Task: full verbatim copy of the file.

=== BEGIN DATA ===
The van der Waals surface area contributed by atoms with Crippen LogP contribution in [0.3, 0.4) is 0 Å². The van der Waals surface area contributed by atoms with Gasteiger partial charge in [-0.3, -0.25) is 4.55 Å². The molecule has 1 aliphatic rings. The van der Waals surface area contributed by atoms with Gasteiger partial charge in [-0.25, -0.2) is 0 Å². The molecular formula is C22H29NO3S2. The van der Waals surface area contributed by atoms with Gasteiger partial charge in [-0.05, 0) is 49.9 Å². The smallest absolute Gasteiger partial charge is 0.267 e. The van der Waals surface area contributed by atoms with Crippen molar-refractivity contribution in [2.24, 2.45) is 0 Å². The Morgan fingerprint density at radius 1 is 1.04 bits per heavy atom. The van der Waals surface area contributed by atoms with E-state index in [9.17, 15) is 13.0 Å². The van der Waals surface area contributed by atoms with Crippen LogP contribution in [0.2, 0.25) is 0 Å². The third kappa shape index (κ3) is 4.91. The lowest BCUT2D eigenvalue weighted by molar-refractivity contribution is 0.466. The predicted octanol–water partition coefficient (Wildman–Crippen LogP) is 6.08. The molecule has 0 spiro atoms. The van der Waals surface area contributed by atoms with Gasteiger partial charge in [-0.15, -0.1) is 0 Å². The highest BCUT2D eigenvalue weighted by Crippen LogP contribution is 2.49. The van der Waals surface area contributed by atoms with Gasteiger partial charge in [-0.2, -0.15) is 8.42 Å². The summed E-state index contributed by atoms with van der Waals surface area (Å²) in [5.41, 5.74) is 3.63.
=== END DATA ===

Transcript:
The van der Waals surface area contributed by atoms with Crippen LogP contribution in [0.3, 0.4) is 0 Å². The van der Waals surface area contributed by atoms with Gasteiger partial charge in [-0.3, -0.25) is 4.55 Å². The molecule has 1 aliphatic rings. The van der Waals surface area contributed by atoms with Gasteiger partial charge in [-0.25, -0.2) is 0 Å². The molecular formula is C22H29NO3S2. The van der Waals surface area contributed by atoms with Gasteiger partial charge in [-0.05, 0) is 49.9 Å². The smallest absolute Gasteiger partial charge is 0.267 e. The van der Waals surface area contributed by atoms with Crippen molar-refractivity contribution in [2.24, 2.45) is 0 Å². The Morgan fingerprint density at radius 1 is 1.04 bits per heavy atom. The van der Waals surface area contributed by atoms with E-state index in [9.17, 15) is 13.0 Å². The van der Waals surface area contributed by atoms with Crippen LogP contribution in [0.2, 0.25) is 0 Å². The third kappa shape index (κ3) is 4.91. The lowest BCUT2D eigenvalue weighted by molar-refractivity contribution is 0.466. The predicted octanol–water partition coefficient (Wildman–Crippen LogP) is 6.08. The molecule has 0 spiro atoms. The van der Waals surface area contributed by atoms with Gasteiger partial charge in [-0.15, -0.1) is 0 Å². The highest BCUT2D eigenvalue weighted by Crippen LogP contribution is 2.49. The van der Waals surface area contributed by atoms with Gasteiger partial charge in [-0.2, -0.15) is 8.42 Å². The summed E-state index contributed by atoms with van der Waals surface area (Å²) in [5.41, 5.74) is 3.63.